Take Him Away – Book review
This is the first of my book reviews. You’ll not find any commercial Best-Sellers here, as I’m sure such books are likely to have no end of reviews and a generous marketing budget to aid their sales and popularity. What you will find are mainly self-published works along with those published by some of the smaller, less known publishing houses; some only in e-book format and others in both e-book and print formats.
Whilst not commercially published in the traditional way, all the books reviewed here certainly compare favourably with any you might find on the shelves of your local bookshop… I hope you find these reviews helpful.
Take Him Away by Ron Piper (QueenSpark classics)
There are now three generations for whom the Second World War is little more than a lesson in history, or the subject of quaint old black and white films. But what of the day-to-day lives of those who lived through it, and the sense of spirit and adventure it engendered amid the bomb, danger and uncertainty?
For a light-hearted and entertaining account of a by-gone era, one would be hard-pressed to do better than ‘Take Him Away’. Set against the backdrop of the war, Ron Piper’s book is a humorously written collection of reminiscences and witty anecdotes, some funny, some sad, but all providing a fascinating insight into period of history, seen through the eyes of an innocent seven year old boy, progressing, with increasing daring and wonder, to the age of sixteen.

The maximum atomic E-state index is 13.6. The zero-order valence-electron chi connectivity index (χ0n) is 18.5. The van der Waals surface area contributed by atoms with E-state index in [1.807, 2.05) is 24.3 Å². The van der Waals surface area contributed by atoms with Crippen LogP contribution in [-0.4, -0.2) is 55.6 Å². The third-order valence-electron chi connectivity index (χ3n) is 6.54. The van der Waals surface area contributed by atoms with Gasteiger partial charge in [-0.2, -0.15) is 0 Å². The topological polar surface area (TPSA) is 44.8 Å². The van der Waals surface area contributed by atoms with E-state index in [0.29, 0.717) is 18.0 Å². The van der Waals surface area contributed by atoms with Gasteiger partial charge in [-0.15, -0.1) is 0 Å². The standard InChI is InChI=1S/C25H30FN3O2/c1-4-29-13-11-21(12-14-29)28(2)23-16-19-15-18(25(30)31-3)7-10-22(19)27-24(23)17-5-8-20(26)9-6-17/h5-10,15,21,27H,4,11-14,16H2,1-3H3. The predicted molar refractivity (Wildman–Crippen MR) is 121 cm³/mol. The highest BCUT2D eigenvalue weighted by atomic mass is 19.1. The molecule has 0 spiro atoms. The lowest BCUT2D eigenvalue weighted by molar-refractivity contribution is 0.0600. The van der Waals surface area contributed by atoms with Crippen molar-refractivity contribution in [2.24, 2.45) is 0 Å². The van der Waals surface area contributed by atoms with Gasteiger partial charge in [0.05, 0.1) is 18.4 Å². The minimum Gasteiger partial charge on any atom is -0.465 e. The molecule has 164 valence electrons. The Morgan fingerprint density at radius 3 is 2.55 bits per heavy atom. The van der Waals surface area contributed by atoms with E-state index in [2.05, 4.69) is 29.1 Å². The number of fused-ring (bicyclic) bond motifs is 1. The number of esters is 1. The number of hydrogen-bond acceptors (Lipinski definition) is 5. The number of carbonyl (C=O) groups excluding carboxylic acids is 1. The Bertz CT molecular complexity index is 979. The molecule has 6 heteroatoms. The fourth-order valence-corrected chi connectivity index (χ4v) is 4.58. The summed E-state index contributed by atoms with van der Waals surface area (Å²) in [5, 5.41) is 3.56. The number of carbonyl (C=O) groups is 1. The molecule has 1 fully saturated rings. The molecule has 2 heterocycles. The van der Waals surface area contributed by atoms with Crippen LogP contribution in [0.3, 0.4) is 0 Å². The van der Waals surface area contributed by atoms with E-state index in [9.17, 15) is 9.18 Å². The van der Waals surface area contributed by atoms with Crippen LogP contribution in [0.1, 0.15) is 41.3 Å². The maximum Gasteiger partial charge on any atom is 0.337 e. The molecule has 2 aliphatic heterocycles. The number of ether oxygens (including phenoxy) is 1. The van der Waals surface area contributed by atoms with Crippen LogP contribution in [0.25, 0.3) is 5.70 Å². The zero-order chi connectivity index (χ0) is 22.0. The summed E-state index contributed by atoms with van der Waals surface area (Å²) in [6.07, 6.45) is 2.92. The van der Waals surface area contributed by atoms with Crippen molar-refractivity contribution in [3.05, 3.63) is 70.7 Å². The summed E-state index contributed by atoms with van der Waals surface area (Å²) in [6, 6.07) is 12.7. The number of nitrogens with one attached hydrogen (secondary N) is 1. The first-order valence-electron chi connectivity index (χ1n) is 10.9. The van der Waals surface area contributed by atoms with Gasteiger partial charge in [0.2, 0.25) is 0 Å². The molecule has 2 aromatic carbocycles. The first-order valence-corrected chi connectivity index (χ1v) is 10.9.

Another old man writing his life story, I hear you moan? When I first learned of this book, I too was inclined to think the same, but nothing could be further from the truth. Indeed, it is a life story which abruptly ends at the point which Piper identifies as the beginnings of his life as con, in and out of prison for most of his life. What we have here is one young man’s steady progression to a life of crime, a life which he himself describes as wasted.
Throughout the book, Piper’s vivid portrayal of the hardships and brutality of the times bring to life an era most of us can only imagine. In some ways this could almost be placed in the ‘rites of passage’ genre, taking the reader through Ron Piper’s childhood phases: the mischievous pranks of a seven year old with too much energy, those first tentative explorations of the opposite sex, the slow moving away from childlike naivety to gradual adult awareness, right through to the adolescent’s need to stand tall in the eyes of his peers:
“It was only when I heard gossip that Mrs. So and so was ‘having it away with a yank’ that I began to understand. Even then, what hell was she having with a yank still puzzled me…”
“Any male in civilian clothing and sporting a moustache was to us none other than Adolf Hittler himself. One Hittler we followed, and we must have followed many…” On a darker note, through those adolescent years, one can almost see the foundations being laid for the life-long career of crime to which Ron Piper would progress. He does not attempt to lay blame or to judge the milieu of the time. Whatever part the environment or his up-bringing may have played in the future course of his life, this book is not an apology for it. Nor is it an attempt to justify it, just the simple portrayal of life as he experienced it. Through his wit and no-nonsense style of writing, the seven year old Ron Piper transforms the devastation, the people dying and the horror of the times into one of excitement and adventure, an opportunity to let the imagination run wild in that magical way that only the innocent imagination of a child can achieve.
‘Take Him Away’ is an extremely sharp, often funny and nostalgic account of the war as seen through the eyes of a child, but also a social commentary of how people coped, of loyalty and non-judgemental observations of the times. Well worth reading!